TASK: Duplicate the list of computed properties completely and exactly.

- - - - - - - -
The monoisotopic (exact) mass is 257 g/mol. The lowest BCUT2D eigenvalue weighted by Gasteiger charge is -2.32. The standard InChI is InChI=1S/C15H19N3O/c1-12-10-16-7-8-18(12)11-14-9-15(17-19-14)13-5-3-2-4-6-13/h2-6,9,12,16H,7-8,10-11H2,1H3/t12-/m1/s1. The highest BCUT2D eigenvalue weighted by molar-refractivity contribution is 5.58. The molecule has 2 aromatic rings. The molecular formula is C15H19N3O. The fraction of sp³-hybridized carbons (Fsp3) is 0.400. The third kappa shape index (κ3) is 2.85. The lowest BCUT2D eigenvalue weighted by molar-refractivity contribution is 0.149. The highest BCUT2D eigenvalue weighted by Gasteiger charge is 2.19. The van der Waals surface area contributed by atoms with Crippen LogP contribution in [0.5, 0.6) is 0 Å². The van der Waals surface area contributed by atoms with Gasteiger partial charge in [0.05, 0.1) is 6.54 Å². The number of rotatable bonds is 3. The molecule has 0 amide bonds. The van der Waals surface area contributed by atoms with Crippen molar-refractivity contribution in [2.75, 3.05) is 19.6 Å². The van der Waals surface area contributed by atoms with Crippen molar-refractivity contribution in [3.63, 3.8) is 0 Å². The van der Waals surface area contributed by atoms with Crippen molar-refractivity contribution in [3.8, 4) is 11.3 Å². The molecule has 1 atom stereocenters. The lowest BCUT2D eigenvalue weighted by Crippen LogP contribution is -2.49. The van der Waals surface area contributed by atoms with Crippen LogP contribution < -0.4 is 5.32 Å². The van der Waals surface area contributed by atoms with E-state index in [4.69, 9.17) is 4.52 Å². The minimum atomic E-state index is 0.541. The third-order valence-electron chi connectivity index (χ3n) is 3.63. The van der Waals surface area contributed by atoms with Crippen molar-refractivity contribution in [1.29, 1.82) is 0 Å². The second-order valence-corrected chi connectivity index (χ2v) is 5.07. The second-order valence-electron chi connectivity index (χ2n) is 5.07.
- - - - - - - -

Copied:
The monoisotopic (exact) mass is 257 g/mol. The lowest BCUT2D eigenvalue weighted by Gasteiger charge is -2.32. The standard InChI is InChI=1S/C15H19N3O/c1-12-10-16-7-8-18(12)11-14-9-15(17-19-14)13-5-3-2-4-6-13/h2-6,9,12,16H,7-8,10-11H2,1H3/t12-/m1/s1. The highest BCUT2D eigenvalue weighted by molar-refractivity contribution is 5.58. The molecule has 2 aromatic rings. The molecular formula is C15H19N3O. The fraction of sp³-hybridized carbons (Fsp3) is 0.400. The third kappa shape index (κ3) is 2.85. The lowest BCUT2D eigenvalue weighted by molar-refractivity contribution is 0.149. The highest BCUT2D eigenvalue weighted by Gasteiger charge is 2.19. The van der Waals surface area contributed by atoms with Crippen LogP contribution in [0.5, 0.6) is 0 Å². The van der Waals surface area contributed by atoms with Gasteiger partial charge in [0.05, 0.1) is 6.54 Å². The number of rotatable bonds is 3. The molecule has 0 amide bonds. The van der Waals surface area contributed by atoms with Crippen molar-refractivity contribution in [2.75, 3.05) is 19.6 Å². The van der Waals surface area contributed by atoms with Crippen molar-refractivity contribution in [3.63, 3.8) is 0 Å². The van der Waals surface area contributed by atoms with Crippen molar-refractivity contribution in [3.8, 4) is 11.3 Å². The molecule has 1 atom stereocenters. The lowest BCUT2D eigenvalue weighted by Crippen LogP contribution is -2.49. The van der Waals surface area contributed by atoms with Crippen LogP contribution < -0.4 is 5.32 Å². The van der Waals surface area contributed by atoms with E-state index in [4.69, 9.17) is 4.52 Å². The minimum atomic E-state index is 0.541. The third-order valence-electron chi connectivity index (χ3n) is 3.63. The van der Waals surface area contributed by atoms with Crippen molar-refractivity contribution in [1.29, 1.82) is 0 Å². The second-order valence-corrected chi connectivity index (χ2v) is 5.07. The second-order valence-electron chi connectivity index (χ2n) is 5.07.